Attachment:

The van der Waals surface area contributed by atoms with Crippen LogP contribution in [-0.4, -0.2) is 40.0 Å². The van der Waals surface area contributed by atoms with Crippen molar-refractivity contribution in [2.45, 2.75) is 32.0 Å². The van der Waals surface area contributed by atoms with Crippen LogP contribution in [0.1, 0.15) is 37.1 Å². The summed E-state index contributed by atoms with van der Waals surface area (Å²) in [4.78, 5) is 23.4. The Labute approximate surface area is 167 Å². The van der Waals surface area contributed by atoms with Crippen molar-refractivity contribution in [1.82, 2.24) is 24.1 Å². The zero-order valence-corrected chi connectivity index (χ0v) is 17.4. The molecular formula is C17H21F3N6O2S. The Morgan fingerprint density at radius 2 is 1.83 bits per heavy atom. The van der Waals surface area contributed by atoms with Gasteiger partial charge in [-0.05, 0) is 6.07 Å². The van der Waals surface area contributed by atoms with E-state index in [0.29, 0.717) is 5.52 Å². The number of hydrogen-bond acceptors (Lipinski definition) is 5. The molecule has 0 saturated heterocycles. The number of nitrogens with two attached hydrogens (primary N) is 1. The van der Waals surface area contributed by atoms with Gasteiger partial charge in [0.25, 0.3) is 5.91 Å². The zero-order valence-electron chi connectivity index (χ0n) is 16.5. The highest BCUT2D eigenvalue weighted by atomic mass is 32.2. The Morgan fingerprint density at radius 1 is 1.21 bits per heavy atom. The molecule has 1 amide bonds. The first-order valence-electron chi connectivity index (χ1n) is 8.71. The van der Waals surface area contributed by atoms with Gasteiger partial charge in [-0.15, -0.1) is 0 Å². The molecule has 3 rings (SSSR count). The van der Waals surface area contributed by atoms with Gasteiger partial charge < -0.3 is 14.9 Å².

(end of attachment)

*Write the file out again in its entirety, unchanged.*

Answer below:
The van der Waals surface area contributed by atoms with Crippen LogP contribution in [-0.4, -0.2) is 40.0 Å². The van der Waals surface area contributed by atoms with Crippen molar-refractivity contribution in [2.45, 2.75) is 32.0 Å². The van der Waals surface area contributed by atoms with Crippen LogP contribution in [0.1, 0.15) is 37.1 Å². The summed E-state index contributed by atoms with van der Waals surface area (Å²) in [4.78, 5) is 23.4. The Labute approximate surface area is 167 Å². The van der Waals surface area contributed by atoms with Crippen molar-refractivity contribution in [1.82, 2.24) is 24.1 Å². The zero-order valence-corrected chi connectivity index (χ0v) is 17.4. The molecular formula is C17H21F3N6O2S. The Morgan fingerprint density at radius 2 is 1.83 bits per heavy atom. The van der Waals surface area contributed by atoms with Gasteiger partial charge in [-0.05, 0) is 6.07 Å². The van der Waals surface area contributed by atoms with E-state index in [0.29, 0.717) is 5.52 Å². The number of hydrogen-bond acceptors (Lipinski definition) is 5. The molecule has 0 saturated heterocycles. The number of nitrogens with two attached hydrogens (primary N) is 1. The van der Waals surface area contributed by atoms with Gasteiger partial charge in [0.25, 0.3) is 5.91 Å². The zero-order valence-electron chi connectivity index (χ0n) is 16.5. The highest BCUT2D eigenvalue weighted by atomic mass is 32.2. The Morgan fingerprint density at radius 1 is 1.21 bits per heavy atom. The molecule has 1 amide bonds. The first-order valence-electron chi connectivity index (χ1n) is 8.71. The van der Waals surface area contributed by atoms with Gasteiger partial charge in [-0.15, -0.1) is 0 Å². The molecule has 3 rings (SSSR count). The van der Waals surface area contributed by atoms with Gasteiger partial charge < -0.3 is 14.9 Å².